I'll admit it: Sorry Kid caught my eye because it was the first comic I'd seen on display with a trigger warning. "Contains themes of family loss" read the sticker on the display copy on artist Katrina Silander Clark's table at the Chicago Alternative Comics Expo a few weeks ago, if I'm remembering right. What grabbed me about this was the obvious empathy it entailed: Whatever Sorry Kid was about, it was raw enough that Clark didn't want people vulnerable to that kind of pain exposed to it accidentally.
Sorry Kid folds out like a 22x17 broadsheet. When examined closely, it reveals itself to be two 11x17 pages, their surface murky with black xerox ink, joined together by sparkly rainbow-silver tape. This juxtaposition in its construction encapsulates the eight-page whole, which sees Clark alternate heartrending grappling with the overpowering grief of their father's death ("their" is Clark's preferred pronoun) and small welcome gestures in the direction of comfort.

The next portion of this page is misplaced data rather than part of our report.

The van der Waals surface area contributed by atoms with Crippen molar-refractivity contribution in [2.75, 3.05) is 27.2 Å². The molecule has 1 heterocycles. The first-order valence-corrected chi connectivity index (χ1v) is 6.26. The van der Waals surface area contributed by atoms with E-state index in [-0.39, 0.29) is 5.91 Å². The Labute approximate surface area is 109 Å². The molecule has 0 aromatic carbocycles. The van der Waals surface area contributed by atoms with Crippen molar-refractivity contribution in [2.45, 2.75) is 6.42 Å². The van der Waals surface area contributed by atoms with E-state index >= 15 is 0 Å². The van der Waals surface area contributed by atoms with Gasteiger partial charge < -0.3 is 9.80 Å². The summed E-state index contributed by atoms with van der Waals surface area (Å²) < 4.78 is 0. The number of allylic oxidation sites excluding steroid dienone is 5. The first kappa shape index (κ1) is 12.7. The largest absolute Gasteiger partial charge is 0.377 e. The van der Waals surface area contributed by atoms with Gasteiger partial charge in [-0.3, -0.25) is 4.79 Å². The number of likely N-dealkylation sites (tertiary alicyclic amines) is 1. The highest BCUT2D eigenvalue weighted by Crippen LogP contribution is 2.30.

All of the text is borrowed from apparently much-loved sources: Inside, writer Hélène Cixous's novel on this theme; Ursula K. Le Guin's fantasy classic The Farthest Shore; the Cocteau Twins song "Know Who You Are at Any Age". It's a tacit acknowledgement that recognition of your pain in painful work is often as comforting as can be. Then there are the incongruous flashes of cuteness in the art -- a Peanuts-esque cartoon caricature of the author in punk regalia, hollering "GOOD GRIEF!" to the heavens; Death in a hoodie, sticking his tongue out irreverently; a fierce chihuahua slobbering over a bone; a flying saucer with two little antennae sticking out as it soars through the night sky. Like the artificial brightness of electric lights blowing moths' brains and triggering their sex-smell receptors, sadness can overwhelm its allotted synapses in the brain and gush out as gallows humor, which these moments touchingly convey. The excerpts themselves are devastating: "Better to be a dog, or a lizard, than myself," reads the opening spread. "Better to be dust, a dead cat, or a peach pit, than the daughter of a dead man." The environments where Clark situates their scratchy self-portraiture are just as communicative: prone, face in their hand, beneath the animals they wishes they were; fuming and reading a book on an overturned cardboard box; wrapped in a quilt, first shivering in shallow water, then hunched over a phone composing text messages; sitting on church steps like a supplicating pilgrim, answering the questions of spiderwebs and sphinxes flanking the entrance. "Unclear," Clark replies when asked what they've come to find. But Sorry Kid's quality is such that it breaks out of the for-us-by-us insularity of punk art zines with the power to communicate clearly to anyone similarly afflicted.